Smith worked on an incubator that requires no electricity.[3] The device was originally designed to diagnose sexually transmitted diseases.[3] The phase change incubator won the 1999 B.F. Goodrich Collegiate Inventor's Award for $20,000. Smith planned to start a company around the incubator.[3] "I'm not a person who likes money, so whether it makes a profit is neither here nor there", Smith said.[3] "I didn't want to be in the position of closing down the product because it wasn't making money. That's not the point of the product."[3]

Cornsheller[edit]

With other members of D-Lab and community partners,[7] Smith has developed a small, easy-to-make Cornsheller "for removing the dried kernels from an ear of corn. The corn sheller can be either casted in aluminum or made from a sheet of metal."[8] More information on the Cornsheller including instructions on how to make it are available under a Creative Commons License at the D-Lab Resources page.

IDEAS competition[edit]

Smith co-founded the MIT IDEAS Competition where teams of student engineers design projects to make life easier in the developing world.[4] "Some of the IDEAS competition winners have been very successful", says Smith. "The compound water filter, which removes arsenic and pathogens, is now deployed quite extensively in Nepal. The Kinkajou microfilm projector, used in nighttime literacy classes, is being deployed in Mali. We’re working to commercialize a system for testing water for potability. It's in the field in several countries, but not on a widespread basis. We're looking towards doing a trial of aerosol vaccines in Pakistan, so that's exciting."[4]

International Development Design Summit[edit]

Smith is one of the lead organizers of the International Development Design Summit (IDDS), held annually to study problems in the developing world and create real, workable solutions to them.[9] "I believe very strongly that solutions to problems in the developing world are best created in collaboration with the people who will be using them", Smith said.[9] "By bringing this group of people together, we get an incredibly broad range of backgrounds and experiences.[9]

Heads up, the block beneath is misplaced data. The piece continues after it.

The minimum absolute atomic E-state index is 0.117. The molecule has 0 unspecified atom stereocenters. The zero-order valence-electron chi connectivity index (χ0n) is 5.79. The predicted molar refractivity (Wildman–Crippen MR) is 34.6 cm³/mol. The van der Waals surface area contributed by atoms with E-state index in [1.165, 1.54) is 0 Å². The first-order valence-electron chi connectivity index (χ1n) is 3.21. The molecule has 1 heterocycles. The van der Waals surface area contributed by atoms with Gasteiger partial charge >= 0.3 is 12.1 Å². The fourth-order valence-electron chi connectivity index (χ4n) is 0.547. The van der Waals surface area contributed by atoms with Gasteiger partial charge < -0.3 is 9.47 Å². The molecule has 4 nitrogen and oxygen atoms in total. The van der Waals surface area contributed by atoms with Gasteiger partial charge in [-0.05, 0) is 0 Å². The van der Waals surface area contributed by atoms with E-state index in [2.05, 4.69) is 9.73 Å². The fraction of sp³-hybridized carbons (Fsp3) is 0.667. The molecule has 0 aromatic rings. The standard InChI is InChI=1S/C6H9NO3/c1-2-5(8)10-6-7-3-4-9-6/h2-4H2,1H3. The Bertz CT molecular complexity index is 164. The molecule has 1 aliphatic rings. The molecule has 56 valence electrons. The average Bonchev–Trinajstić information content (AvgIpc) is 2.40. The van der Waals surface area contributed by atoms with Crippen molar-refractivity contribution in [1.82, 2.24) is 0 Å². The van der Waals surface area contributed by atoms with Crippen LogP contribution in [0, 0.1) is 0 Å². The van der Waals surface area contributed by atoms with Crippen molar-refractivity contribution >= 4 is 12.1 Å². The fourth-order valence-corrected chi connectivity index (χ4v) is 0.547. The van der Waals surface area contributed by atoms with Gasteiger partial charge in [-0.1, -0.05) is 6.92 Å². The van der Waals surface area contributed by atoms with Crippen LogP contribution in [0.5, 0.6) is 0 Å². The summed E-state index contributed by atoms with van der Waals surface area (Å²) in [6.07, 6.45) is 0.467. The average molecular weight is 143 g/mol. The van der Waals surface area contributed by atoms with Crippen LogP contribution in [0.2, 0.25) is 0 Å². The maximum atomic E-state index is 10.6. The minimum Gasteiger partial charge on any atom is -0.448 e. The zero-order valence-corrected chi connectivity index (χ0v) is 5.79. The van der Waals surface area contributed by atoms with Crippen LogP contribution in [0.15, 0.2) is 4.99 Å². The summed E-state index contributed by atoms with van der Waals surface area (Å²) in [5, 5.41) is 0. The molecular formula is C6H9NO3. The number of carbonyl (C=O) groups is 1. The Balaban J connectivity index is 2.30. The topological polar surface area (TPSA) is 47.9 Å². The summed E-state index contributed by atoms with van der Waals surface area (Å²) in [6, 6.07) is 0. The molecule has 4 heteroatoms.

WorldChanging reported on August 14, 2007 that the results from the first International Development Design Summit had been very positive with end products including an off-grid refrigeration unit tailored for rural areas using an evaporative cooling method to store perishable food and a low-cost greenhouse from recycled and widely available materials.[10]

More information on projects from IDDS can be found here.

Rethink Relief Design Workshop[edit]

Smith was instrumental in creating the Rethink Relief Design Workshop in 2011. Rethink Relief is "dedicated to creating technologies for humanitarian relief that specifically address the gap between short-term relief and long-term sustainable development."[11]

The workshop was co-organized in October 2011 by Industrial Design faculty at the Delft University of Technology and D-Lab of MIT. It brought together 26 people to explore the differences in thinking by relief organizations, development organizations, and designers. Groups worked throughout a week to create concepts and prototypes to address challenges in relief work. These addressed clean water availability, re-purposing of aid materials, transportation challenges, and first aid supply logistics.[12]

More information on Rethink Relief, its outputs, and follow-on work can be found here.

Creative Capacity Building (CCB)[edit]

Smith and colleagues at D-Lab have been working on a new type of curriculum - Creative Capacity Building or CCB. The purpose of CCB is to place "the expertise in the village instead of at MIT." [13]

The CCB Curriculum teaches the design process without expecting strong literacy or other academic training.[14] The goal is individuals, groups and communities who are able to not only articulate their needs but to design and build solutions.

Awards[edit]

External links[edit]

References[edit]

  1. ^ http://cyber.law.harvard.edu/itg/Health/participant.htm
  2. ^ "Smith, Amy", in A to Z of Women in Science and Math, by Lisa Yount (Infobase Publishing, 2007) p275
  3. ^ a b c d e f g h i j k l m n o p "Technology as a form of altruism" by Roberta Holland, Boston Business Journal, February 25, 2000
  4. ^ a b c d e f g h i "Interview: Amy Smith, Inventor" by Amy Crawford, Smithsonian magazine, September 1, 2006
  5. ^ a b "A MacGyver for the Third World" by Kari Lynn Dean, World News, October 22, 2004
  6. ^ http://fullbellyblog.blogspot.com/2006/02/mit-report-amy-smith-in-ghana.html
  7. ^ http://d-lab.mit.edu/sites/default/files/CornSheller_BG.pdf
  8. ^ http://d-lab.mit.edu/resources
  9. ^ a b c "Making a difference in the developing world" by Heather Manning, MIT News, July 13, 2007.]
  10. ^ "South-South Design Flourishes at MIT Summit" by Jonathon Greenblatt, World Changing. August 14, 2007
  11. ^ "Rethink Relief - About". Retrieved 27 May 2012. 
  12. ^ "Rethink Relief Projects". Retrieved 27 May 2012. 
  13. ^ http://web.mit.edu/newsoffice/2011/d-lab-0506.html
  14. ^ http://aisetanzania.tumblr.com/CCB